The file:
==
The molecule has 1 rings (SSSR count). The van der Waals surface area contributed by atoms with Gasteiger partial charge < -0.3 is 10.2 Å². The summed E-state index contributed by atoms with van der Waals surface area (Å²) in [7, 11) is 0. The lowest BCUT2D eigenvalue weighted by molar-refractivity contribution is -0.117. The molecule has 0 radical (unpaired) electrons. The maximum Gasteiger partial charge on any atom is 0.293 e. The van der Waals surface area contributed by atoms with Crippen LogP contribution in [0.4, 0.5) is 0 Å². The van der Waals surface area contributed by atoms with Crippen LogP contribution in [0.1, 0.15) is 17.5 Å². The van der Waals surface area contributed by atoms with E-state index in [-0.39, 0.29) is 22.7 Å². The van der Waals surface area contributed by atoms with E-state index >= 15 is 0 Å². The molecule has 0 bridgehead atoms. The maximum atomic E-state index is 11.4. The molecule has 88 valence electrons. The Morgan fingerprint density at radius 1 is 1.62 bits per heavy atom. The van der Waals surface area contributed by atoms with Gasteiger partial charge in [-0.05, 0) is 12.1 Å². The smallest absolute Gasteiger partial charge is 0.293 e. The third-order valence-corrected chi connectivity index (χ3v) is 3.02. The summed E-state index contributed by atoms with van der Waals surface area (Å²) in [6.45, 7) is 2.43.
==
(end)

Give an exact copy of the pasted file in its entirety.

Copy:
The molecule has 1 rings (SSSR count). The van der Waals surface area contributed by atoms with Gasteiger partial charge < -0.3 is 10.2 Å². The summed E-state index contributed by atoms with van der Waals surface area (Å²) in [7, 11) is 0. The lowest BCUT2D eigenvalue weighted by molar-refractivity contribution is -0.117. The molecule has 0 radical (unpaired) electrons. The maximum Gasteiger partial charge on any atom is 0.293 e. The van der Waals surface area contributed by atoms with Crippen LogP contribution in [0.4, 0.5) is 0 Å². The van der Waals surface area contributed by atoms with Crippen LogP contribution in [0.1, 0.15) is 17.5 Å². The van der Waals surface area contributed by atoms with E-state index in [-0.39, 0.29) is 22.7 Å². The van der Waals surface area contributed by atoms with E-state index >= 15 is 0 Å². The molecule has 0 bridgehead atoms. The maximum atomic E-state index is 11.4. The molecule has 88 valence electrons. The Morgan fingerprint density at radius 1 is 1.62 bits per heavy atom. The van der Waals surface area contributed by atoms with Gasteiger partial charge in [-0.05, 0) is 12.1 Å². The smallest absolute Gasteiger partial charge is 0.293 e. The third-order valence-corrected chi connectivity index (χ3v) is 3.02. The summed E-state index contributed by atoms with van der Waals surface area (Å²) in [6.45, 7) is 2.43.